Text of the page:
For planet-hunting astronomers seeking twins or even cousins of Earth around other stars, the universe has just become much less lonely.
To qualify as close planetary kin, another world must be rocky and reside in the not-too-hot, not-too-cold “habitable zone” of its star, bathed in approximately as much starlight as Earth. There—if it possesses an atmosphere neither crushingly thick nor vanishingly thin—such a world could harbor a temperate climate where life-giving liquid water might pool in lakes, seas and oceans. Statistics from ongoing planet surveys suggest billions of worlds in our galaxy could meet these meager criteria, but so far less than a dozen candidates have been found that merit spine-tingling speculations about mirror Earths.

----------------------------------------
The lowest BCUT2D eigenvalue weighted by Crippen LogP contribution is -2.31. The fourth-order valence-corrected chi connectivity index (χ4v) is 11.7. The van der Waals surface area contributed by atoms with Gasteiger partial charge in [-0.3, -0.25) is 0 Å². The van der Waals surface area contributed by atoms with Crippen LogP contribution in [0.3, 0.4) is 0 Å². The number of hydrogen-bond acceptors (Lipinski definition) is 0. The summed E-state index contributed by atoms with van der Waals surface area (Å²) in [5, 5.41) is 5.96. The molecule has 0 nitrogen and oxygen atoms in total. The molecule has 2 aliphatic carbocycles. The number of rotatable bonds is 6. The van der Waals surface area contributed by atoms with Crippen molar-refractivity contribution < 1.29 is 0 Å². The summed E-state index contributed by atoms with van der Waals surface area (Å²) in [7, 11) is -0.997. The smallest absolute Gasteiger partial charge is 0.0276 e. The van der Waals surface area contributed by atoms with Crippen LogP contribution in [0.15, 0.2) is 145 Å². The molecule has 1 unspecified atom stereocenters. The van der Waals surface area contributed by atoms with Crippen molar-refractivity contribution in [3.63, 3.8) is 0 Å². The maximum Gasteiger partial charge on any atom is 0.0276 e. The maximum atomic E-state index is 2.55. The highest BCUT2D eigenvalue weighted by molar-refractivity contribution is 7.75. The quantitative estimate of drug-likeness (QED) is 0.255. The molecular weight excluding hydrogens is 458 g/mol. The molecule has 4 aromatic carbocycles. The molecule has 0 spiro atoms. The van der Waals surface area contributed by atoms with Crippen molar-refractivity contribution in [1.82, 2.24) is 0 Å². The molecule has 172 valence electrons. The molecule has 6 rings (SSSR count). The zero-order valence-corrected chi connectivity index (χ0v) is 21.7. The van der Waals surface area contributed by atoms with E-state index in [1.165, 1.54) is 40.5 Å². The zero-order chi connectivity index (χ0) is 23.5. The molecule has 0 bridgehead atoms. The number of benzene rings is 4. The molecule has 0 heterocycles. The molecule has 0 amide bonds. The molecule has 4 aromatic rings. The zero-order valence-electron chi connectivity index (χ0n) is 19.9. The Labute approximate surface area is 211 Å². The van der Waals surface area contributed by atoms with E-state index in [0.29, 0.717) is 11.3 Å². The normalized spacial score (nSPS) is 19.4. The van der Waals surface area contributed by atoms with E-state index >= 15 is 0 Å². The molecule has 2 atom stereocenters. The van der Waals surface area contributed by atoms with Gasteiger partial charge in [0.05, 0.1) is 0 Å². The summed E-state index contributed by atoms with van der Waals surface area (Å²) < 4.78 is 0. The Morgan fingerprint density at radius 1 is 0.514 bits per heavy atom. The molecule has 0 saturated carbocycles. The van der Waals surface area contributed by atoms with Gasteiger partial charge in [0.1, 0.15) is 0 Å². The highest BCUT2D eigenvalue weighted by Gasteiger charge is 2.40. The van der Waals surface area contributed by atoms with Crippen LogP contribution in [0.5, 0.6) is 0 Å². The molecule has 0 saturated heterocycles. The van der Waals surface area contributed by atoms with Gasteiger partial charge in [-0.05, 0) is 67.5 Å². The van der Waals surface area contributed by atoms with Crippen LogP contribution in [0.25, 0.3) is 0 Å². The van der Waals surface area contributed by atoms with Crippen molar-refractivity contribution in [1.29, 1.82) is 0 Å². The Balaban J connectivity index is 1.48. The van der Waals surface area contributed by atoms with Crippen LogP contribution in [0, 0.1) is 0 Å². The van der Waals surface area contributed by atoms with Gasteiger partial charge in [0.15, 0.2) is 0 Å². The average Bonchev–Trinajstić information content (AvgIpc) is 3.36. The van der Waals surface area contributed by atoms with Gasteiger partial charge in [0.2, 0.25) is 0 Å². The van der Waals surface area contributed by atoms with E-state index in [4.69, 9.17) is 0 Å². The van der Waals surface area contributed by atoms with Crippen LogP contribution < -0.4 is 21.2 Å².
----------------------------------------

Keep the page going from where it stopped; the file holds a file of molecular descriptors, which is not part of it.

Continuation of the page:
At least, that was the case until today. Writing in Nature, an international group of researchers details the discovery of seven worlds comparable with our own, orbiting a star 40 light-years away in the constellation Aquarius called TRAPPIST-1. Three of the planets orbit in TRAPPIST-1’s habitable zone and the other four could also conceivably sustain liquid water and life under certain atmospheric conditions. All appear to be roughly the same size, mass and composition as Earth.
For now the planets of TRAPPIST-1 are known only by their catalogue notations—TRAPPIST-1 b, c, d, e, f, g and h, labeled in order of their distance from their star. Soon that may change—the worlds will cry out for names as astronomers revel in their study and come to know them. TRAPPIST-1 is so cosmically close to us, so rich with promising worlds, that it is destined to be a touchstone for all future searches for habitable planets. And within a decade, some optimists say, studies of TRAPPIST-1 could provide compelling evidence for the existence of life beyond our solar system.
Scientific American: Nearby Star Hosts 7 Earth-Size Planets [Video], Lee Billings